Since January 23, the WHO has been on official “high alert” for H7N9. The status constitutes a global warning but does not require specific actions beyond heightened surveillance. If the H7N9 situation were to become more serious, the director-general could designate it a “public health emergency of international concern,” which would trigger a chain of events including global calls for funding and vaccine production. Three days after the WHO raised its alert, the U.S. Centers for Disease Control and Prevention issued a travel advisory, warning Americans destined for China and neighboring nations to avoid live animal markets and exposure to birds while in the region.
Cases of H7N9 in people have been identified since December 2016 over at least six Chinese provinces, from the nation’s southernmost regions to north of Beijing. For the first time, human cases have appeared in Sichuan province. The deadly H7N9 virus also emerged this year in Taiwan, Japan, South Korea, Hong Kong, and Macau.
The H7N9 situation is further complicated by the apparent rise in pathogenic bird flus of various types all over the world. Since November 2016, more than forty nations have reported such outbreaks, some involving human cases and deaths. In China, for example, H7N9 is but one of five avian influenza outbreaks circulating simultaneously in various parts of the country, prompting mass cullings of infected flocks and some human deaths. A less-virulent form of H7N9 is spreading among birds in the Netherlands and China, further complicating surveillance efforts. There is some cross-reactivity in antibody tests for various flu strains, even mild forms of season influenza, slowing down surveillance and patient diagnosis. Two types of bird flu, H3N2 and H5N6, have claimed large numbers of chickens and domestic birds in South Korea and the United States this year, and have spread to domestic cats. Last year, U.S. poultry producers and government agencies spent some $4 billion trying to control the spread of the viruses in livestock, and the mass cullings of flocks pushed egg prices to record highs in the United States.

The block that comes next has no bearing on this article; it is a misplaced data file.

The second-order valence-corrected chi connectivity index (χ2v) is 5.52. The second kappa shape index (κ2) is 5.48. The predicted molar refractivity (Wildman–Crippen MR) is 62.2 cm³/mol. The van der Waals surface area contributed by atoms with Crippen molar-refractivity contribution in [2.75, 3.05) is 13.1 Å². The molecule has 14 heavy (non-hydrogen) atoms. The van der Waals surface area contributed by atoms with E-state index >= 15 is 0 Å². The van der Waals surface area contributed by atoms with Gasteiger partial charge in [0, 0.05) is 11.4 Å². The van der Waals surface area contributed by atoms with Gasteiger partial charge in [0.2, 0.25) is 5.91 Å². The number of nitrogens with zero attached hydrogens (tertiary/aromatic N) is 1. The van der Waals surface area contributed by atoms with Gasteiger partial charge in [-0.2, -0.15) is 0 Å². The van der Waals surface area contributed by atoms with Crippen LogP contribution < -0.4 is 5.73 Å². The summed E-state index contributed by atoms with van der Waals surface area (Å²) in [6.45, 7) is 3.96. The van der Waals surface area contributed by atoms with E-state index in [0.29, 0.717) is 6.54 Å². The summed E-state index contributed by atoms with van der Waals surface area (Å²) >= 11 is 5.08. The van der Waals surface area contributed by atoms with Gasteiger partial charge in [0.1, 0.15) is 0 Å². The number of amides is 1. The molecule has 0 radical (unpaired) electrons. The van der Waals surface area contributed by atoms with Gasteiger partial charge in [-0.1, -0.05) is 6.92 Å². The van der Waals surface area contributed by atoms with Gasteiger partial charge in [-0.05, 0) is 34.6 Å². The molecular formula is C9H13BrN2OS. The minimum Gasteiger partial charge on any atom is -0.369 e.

Seasonal flu is also spreading widely in the United States; it is now reported in forty states. More than one type of flu strain is circulating in the United States, but not the H7N9 form.
There are some hopeful, but not definitive, signs that people who had the H1N1 swine flu that swept across the world in 2009 are more likely to survive H7N9 infection, perhaps because of a form of partial immunity, but old stockpiles of H1N1 vaccine will not prevent infection.